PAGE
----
The Berean Expositor
Volume 9 - Page 8 of 138
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"For he that is called in the Lord, being a slave,
is the LORD'S FREEMAN: likewise also he that is called,
being free, is CHRIST'S SLAVE."
I Cor. 7: 22. pp. 29 - 32
If ever we are to appreciate what freedom means in the full sense of the scriptural
meaning of the term, we must learn the truth of the seeming paradox of I Cor. 7: 22.
One of the first lessons we have to learn, not only in relation to freedom, but in
relation to practically all the doctrines of redemption, is that no blessing or gift is of value
for its own sake. To seek liberty because to our natural temperament bondage is galling,
is to seek, under the cloke of the term liberty, the satisfaction of the flesh. To fail to "use
liberty rather" if the opportunity is given because it brings with it irksome or hazardous
responsibilities, is likewise pandering to the flesh. By nature we judge by outward
appearances. It is God who looketh upon the heart.
The very slave, if a believer, may rejoice in the fact that in spite of all the shackles
made by man, he is free--the Lord's freedman. In the same way the man who is master
of his own time, who owes no man anything, if he is the Lord's, should remember that he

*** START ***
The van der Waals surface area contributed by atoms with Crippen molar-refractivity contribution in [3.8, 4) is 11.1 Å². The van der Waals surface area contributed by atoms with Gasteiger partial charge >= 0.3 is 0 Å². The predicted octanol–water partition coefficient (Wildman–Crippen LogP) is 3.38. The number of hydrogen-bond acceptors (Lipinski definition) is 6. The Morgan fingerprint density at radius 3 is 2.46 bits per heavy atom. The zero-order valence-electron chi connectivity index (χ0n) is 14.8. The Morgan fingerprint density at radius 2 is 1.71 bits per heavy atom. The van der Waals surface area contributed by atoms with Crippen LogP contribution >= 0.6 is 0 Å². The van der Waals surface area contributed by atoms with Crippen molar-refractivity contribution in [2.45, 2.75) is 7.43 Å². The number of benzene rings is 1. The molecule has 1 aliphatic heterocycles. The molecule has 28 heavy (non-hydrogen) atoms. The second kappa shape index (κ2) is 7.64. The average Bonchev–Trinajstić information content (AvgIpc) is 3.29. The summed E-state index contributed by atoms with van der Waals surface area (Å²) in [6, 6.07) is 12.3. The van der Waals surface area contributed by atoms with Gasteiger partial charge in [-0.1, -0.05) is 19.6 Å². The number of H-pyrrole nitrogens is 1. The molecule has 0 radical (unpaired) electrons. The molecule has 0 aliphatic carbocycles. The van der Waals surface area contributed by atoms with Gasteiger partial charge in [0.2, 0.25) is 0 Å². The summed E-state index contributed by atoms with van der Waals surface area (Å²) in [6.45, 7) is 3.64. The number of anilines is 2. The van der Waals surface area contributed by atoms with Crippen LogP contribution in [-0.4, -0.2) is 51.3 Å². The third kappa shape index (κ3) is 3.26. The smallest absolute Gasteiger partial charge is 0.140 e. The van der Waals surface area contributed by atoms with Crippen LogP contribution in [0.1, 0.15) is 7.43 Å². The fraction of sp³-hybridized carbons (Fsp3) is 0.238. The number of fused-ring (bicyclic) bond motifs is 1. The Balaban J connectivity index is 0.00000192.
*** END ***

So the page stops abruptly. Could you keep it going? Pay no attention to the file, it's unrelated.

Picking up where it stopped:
is the very slave of Christ. The heartburnings, the envyings, the frettings that seem so
synonymous with bondage to the mind of the flesh; the boasting, the patronizing, the ease
that so often accompany the conception of freedom to the man of the world, vanish when
viewed "in Christ".
This same spirit is observed in other connections. For example, "For in Christ Jesus
neither circumcision availeth anything, nor uncircumcision; but faith through love
working" (Gal. 5: 6).
From our position we can readily appreciate the teaching that circumcision avails not
anything, but we have not truly grasped the teaching of that statement if we do not as
truly and as enthusiastically endorse the other phase, namely, that uncircumcision is
equally of no avail. That this thought is very closely related to the spirit of I Cor. 7: 22
will be readily seen by reading back a little in I Cor. 7: to verses 18 and 19. The
same argument that is used concerning the slave and the free, is used of the circumcision
and the uncircumcision. The same neutralizing of disabilities and advantages which only
obtain in the flesh and in the world are found again here.
"Circumcision is nothing, and uncircumcision is nothing; but keeping the
commandments of God". If we read this verse with Gal. 5: 6 we shall know how to
interpret the words, "but keeping the commandments of God". Had we read on in
Gal. 5: to verse 13, we should have seen another close parallel. "For brethren, ye have
been called unto liberty; only use not liberty for an occasion to the flesh, but by love
serve (as a slave) one another".